Ex parte MAZE et al. - Page 3

          Appeal No. 96-0984                                                          
          Application 08/132,529                                                      

               skill in the art to provide a “texture,” as suggested                  
               by Bridger, on the “seat” surface of the Glass bedpan,                 
               in order to prevent a patient seated thereon from                      
               sliding relative to the bowl. [Final rejection, pages 4                
               and 5.]                                                                
               In support of this position the answer states that:                    
                    A roughened surface, as per the Bridger patent,                   
               has the effect of preventing sliding relative to the                   
               seat.  In also has the inherent effect of providing the                
               seat surface with air passageways comprised of criss-                  
               crossing valleys interrupted by peaks.  These features                 
               are characteristic of all roughened surfaces and such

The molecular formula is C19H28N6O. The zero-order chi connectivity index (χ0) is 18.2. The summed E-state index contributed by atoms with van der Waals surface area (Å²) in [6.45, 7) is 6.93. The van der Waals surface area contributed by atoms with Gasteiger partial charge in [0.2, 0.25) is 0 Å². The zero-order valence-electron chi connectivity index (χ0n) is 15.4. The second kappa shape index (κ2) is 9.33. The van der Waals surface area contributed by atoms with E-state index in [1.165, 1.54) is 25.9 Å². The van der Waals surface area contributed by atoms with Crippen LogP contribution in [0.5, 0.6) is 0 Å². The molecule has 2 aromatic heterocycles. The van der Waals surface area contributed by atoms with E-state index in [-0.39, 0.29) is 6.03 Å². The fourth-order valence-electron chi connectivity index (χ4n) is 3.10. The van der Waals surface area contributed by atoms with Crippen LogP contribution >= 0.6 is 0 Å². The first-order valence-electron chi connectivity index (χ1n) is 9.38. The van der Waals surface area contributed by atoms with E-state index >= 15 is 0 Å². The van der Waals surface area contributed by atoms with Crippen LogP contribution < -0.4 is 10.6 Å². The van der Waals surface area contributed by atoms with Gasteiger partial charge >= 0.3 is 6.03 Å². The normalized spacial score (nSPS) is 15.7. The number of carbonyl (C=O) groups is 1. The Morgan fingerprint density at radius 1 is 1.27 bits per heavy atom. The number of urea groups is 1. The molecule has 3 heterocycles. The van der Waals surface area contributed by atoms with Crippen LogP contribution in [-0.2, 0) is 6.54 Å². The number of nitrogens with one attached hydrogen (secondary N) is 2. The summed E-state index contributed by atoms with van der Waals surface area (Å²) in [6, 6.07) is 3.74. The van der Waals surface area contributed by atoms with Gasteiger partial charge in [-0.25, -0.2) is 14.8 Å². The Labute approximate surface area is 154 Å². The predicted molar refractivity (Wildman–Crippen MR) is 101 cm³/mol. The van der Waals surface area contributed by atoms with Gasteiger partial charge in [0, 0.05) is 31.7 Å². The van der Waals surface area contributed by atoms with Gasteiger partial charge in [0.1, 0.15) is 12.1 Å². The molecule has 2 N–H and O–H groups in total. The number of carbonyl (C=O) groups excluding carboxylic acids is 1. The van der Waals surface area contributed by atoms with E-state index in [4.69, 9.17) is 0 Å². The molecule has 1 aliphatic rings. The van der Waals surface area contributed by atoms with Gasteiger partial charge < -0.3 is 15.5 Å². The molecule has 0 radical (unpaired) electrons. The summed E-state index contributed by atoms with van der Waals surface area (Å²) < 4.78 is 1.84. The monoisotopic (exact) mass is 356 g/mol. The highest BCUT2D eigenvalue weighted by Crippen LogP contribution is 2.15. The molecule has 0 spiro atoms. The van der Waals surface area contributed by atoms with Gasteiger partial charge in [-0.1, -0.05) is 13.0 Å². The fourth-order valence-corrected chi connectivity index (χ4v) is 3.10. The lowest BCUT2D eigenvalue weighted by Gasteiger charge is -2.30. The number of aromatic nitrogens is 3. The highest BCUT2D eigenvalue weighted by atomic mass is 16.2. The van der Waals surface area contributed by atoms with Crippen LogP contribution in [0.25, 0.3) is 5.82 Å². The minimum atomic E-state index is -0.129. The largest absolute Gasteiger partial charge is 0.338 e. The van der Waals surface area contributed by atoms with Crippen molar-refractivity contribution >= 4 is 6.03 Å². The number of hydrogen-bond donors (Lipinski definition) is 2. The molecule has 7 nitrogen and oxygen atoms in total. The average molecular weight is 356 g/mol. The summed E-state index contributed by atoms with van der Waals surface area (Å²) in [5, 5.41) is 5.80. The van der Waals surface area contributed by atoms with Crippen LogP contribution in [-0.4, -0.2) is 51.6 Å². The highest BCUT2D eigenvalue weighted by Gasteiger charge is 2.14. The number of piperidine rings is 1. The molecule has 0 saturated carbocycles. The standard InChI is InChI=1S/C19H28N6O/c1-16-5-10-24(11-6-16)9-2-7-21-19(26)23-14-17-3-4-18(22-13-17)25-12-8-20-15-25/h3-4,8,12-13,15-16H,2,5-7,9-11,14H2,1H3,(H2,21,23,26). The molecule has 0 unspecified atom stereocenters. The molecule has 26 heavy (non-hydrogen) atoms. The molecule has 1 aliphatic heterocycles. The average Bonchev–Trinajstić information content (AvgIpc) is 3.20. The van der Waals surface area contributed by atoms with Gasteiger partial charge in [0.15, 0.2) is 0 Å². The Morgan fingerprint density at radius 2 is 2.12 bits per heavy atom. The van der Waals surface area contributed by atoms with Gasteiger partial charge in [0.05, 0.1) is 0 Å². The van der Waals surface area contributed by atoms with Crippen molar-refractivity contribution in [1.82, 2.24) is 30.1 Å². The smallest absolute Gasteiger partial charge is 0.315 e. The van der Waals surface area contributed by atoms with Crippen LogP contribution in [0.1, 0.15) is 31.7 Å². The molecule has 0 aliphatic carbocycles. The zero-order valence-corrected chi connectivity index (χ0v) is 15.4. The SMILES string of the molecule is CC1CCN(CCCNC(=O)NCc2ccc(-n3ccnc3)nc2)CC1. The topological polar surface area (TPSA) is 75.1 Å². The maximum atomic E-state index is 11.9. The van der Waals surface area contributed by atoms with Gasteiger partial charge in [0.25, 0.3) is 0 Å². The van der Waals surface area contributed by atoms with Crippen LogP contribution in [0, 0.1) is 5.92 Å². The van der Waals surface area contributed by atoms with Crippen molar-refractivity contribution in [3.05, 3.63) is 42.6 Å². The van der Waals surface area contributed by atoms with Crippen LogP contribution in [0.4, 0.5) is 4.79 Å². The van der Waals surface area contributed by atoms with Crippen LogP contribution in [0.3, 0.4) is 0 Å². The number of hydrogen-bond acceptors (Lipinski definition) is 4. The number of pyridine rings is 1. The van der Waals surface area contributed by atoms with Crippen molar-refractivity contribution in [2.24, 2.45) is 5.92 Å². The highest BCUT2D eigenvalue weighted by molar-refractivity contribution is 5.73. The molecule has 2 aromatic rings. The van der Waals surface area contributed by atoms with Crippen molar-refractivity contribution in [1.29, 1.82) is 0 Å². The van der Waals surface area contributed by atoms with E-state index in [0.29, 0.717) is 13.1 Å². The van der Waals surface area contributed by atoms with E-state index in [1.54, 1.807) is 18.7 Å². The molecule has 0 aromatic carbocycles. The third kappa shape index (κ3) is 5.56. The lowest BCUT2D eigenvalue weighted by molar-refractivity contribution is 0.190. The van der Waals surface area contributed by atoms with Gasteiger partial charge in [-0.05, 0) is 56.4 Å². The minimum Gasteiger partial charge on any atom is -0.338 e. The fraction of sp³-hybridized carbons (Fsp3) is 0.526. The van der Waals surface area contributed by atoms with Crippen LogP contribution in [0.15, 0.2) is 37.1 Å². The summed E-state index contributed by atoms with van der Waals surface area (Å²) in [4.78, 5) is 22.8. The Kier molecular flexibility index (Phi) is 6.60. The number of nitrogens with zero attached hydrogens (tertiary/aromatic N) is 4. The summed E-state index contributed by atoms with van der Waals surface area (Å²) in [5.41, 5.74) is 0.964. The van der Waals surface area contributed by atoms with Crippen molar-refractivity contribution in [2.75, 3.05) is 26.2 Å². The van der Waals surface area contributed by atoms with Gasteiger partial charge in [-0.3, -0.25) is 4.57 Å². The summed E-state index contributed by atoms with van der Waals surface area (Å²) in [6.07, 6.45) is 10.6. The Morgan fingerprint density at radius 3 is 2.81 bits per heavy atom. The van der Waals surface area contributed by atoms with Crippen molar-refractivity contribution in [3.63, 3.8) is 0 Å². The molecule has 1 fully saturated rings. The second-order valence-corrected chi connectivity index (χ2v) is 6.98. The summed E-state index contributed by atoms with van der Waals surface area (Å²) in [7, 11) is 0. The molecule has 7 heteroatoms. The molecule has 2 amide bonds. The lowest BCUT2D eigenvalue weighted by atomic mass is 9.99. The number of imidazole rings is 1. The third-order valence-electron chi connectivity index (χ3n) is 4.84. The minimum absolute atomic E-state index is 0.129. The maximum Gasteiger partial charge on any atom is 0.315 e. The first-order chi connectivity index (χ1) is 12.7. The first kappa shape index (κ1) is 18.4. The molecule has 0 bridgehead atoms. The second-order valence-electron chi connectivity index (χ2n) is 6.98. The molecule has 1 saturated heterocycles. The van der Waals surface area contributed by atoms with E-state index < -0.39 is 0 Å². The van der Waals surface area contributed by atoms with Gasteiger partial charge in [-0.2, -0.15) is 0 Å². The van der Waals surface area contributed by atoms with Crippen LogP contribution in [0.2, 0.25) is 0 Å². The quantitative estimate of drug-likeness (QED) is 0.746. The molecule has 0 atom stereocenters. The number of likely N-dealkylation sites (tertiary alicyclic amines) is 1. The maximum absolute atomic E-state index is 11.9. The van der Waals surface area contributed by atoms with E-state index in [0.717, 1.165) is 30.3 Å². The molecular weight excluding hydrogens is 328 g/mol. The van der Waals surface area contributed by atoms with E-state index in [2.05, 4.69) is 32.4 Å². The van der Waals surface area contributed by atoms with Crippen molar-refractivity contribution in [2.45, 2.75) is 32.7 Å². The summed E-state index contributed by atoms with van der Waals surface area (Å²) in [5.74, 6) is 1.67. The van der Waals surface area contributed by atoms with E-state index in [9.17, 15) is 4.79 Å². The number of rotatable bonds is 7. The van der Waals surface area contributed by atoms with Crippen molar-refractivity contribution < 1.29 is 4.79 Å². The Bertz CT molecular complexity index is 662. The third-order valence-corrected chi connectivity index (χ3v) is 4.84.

knowledge is well within the realm of ordinary skill.                  
               Therefore, by providing a roughened surface on a seat,                 
               as suggested by Bridger, one is both preventing sliding                
               relative to the seat and inherently creating criss-                    
               crossing air passageways. [Pages 5 and 6.]                             
               We will not support the examiner’s position.  Initially  we            
          note that in rejecting claims under 35 U.S.C.  103 the examiner            
          bears the initial burden of presenting a prima facie case of                
          obviousness.  In re Rijckaert, 9 F.3d 1531, 1532, 28 USPQ2d 1955,           
          1956 (Fed. Cir. 1993); In re Oetiker, 977 F.2d 1443, 1445, 24               
          USPQ2d 1443, 1444 (Fed. Cir. 1992).  Only if that burden is met             
          does the burden of coming forward with evidence or argument shift           
          to the applicant.  Id.  If the examiner fails to establish a                


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